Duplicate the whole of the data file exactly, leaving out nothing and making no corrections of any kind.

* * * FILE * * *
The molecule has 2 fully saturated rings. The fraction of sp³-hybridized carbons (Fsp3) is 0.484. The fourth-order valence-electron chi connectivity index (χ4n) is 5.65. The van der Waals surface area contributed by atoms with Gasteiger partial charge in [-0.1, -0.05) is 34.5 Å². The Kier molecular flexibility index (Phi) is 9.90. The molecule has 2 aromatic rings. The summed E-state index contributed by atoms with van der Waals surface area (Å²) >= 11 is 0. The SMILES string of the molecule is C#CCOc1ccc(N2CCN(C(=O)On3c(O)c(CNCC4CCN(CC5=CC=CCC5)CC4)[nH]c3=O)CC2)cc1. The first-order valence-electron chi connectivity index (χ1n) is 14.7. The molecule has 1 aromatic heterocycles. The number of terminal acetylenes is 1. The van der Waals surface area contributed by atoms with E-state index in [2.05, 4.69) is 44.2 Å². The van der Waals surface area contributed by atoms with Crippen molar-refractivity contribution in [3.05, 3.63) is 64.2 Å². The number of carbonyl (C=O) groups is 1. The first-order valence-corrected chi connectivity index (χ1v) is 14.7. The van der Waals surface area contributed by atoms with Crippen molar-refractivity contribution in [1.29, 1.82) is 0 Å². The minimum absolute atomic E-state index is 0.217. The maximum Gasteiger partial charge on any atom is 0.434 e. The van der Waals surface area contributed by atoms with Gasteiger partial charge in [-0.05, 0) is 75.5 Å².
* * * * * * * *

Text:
The molecule has 2 fully saturated rings. The fraction of sp³-hybridized carbons (Fsp3) is 0.484. The fourth-order valence-electron chi connectivity index (χ4n) is 5.65. The van der Waals surface area contributed by atoms with Gasteiger partial charge in [-0.1, -0.05) is 34.5 Å². The Kier molecular flexibility index (Phi) is 9.90. The molecule has 2 aromatic rings. The summed E-state index contributed by atoms with van der Waals surface area (Å²) >= 11 is 0. The SMILES string of the molecule is C#CCOc1ccc(N2CCN(C(=O)On3c(O)c(CNCC4CCN(CC5=CC=CCC5)CC4)[nH]c3=O)CC2)cc1. The first-order valence-electron chi connectivity index (χ1n) is 14.7. The molecule has 1 aromatic heterocycles. The number of terminal acetylenes is 1. The van der Waals surface area contributed by atoms with E-state index in [2.05, 4.69) is 44.2 Å². The van der Waals surface area contributed by atoms with Crippen molar-refractivity contribution in [3.05, 3.63) is 64.2 Å². The number of carbonyl (C=O) groups is 1. The first-order valence-corrected chi connectivity index (χ1v) is 14.7. The van der Waals surface area contributed by atoms with Crippen molar-refractivity contribution in [1.29, 1.82) is 0 Å². The minimum absolute atomic E-state index is 0.217. The maximum Gasteiger partial charge on any atom is 0.434 e. The van der Waals surface area contributed by atoms with Gasteiger partial charge in [-0.05, 0) is 75.5 Å².